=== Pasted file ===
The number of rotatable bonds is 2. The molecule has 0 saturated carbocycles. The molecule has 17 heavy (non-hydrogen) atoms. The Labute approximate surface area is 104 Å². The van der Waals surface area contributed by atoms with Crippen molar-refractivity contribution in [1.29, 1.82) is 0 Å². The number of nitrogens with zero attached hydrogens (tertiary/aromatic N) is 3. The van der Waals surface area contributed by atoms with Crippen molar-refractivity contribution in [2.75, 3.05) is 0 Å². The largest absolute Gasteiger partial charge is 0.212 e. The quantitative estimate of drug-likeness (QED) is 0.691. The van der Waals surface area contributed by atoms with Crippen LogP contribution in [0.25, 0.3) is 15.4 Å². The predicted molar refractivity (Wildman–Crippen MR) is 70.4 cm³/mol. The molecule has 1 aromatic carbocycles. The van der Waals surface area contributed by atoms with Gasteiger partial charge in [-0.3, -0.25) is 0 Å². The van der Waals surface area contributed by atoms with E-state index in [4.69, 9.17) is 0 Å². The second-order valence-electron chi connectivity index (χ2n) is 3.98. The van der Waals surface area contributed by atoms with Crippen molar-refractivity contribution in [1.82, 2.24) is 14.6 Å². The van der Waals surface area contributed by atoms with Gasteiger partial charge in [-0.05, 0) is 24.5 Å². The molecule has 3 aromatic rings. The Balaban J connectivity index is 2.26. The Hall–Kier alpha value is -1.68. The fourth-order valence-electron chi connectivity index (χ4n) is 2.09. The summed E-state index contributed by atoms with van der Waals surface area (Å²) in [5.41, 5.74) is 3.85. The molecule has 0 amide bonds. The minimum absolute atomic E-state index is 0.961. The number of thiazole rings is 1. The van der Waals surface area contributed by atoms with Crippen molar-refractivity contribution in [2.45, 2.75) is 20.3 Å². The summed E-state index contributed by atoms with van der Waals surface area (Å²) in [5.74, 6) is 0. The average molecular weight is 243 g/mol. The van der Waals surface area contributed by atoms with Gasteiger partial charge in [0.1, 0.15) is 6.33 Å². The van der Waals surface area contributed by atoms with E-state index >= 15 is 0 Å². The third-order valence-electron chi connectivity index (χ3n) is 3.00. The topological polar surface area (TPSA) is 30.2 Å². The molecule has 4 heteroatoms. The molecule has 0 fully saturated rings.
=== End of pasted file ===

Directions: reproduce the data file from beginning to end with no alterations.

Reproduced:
The number of rotatable bonds is 2. The molecule has 0 saturated carbocycles. The molecule has 17 heavy (non-hydrogen) atoms. The Labute approximate surface area is 104 Å². The van der Waals surface area contributed by atoms with Crippen molar-refractivity contribution in [1.29, 1.82) is 0 Å². The number of nitrogens with zero attached hydrogens (tertiary/aromatic N) is 3. The van der Waals surface area contributed by atoms with Crippen molar-refractivity contribution in [2.75, 3.05) is 0 Å². The largest absolute Gasteiger partial charge is 0.212 e. The quantitative estimate of drug-likeness (QED) is 0.691. The van der Waals surface area contributed by atoms with Crippen LogP contribution in [0.25, 0.3) is 15.4 Å². The predicted molar refractivity (Wildman–Crippen MR) is 70.4 cm³/mol. The molecule has 1 aromatic carbocycles. The van der Waals surface area contributed by atoms with Gasteiger partial charge in [-0.3, -0.25) is 0 Å². The van der Waals surface area contributed by atoms with E-state index in [4.69, 9.17) is 0 Å². The second-order valence-electron chi connectivity index (χ2n) is 3.98. The van der Waals surface area contributed by atoms with Crippen molar-refractivity contribution in [1.82, 2.24) is 14.6 Å². The van der Waals surface area contributed by atoms with Gasteiger partial charge in [-0.05, 0) is 24.5 Å². The molecule has 3 aromatic rings. The Balaban J connectivity index is 2.26. The Hall–Kier alpha value is -1.68. The fourth-order valence-electron chi connectivity index (χ4n) is 2.09. The summed E-state index contributed by atoms with van der Waals surface area (Å²) in [5.41, 5.74) is 3.85. The molecule has 0 amide bonds. The minimum absolute atomic E-state index is 0.961. The number of thiazole rings is 1. The van der Waals surface area contributed by atoms with Crippen molar-refractivity contribution in [2.45, 2.75) is 20.3 Å². The summed E-state index contributed by atoms with van der Waals surface area (Å²) in [5.74, 6) is 0. The average molecular weight is 243 g/mol. The van der Waals surface area contributed by atoms with Gasteiger partial charge in [0.1, 0.15) is 6.33 Å². The van der Waals surface area contributed by atoms with E-state index >= 15 is 0 Å². The third-order valence-electron chi connectivity index (χ3n) is 3.00. The topological polar surface area (TPSA) is 30.2 Å². The molecule has 4 heteroatoms. The molecule has 0 fully saturated rings.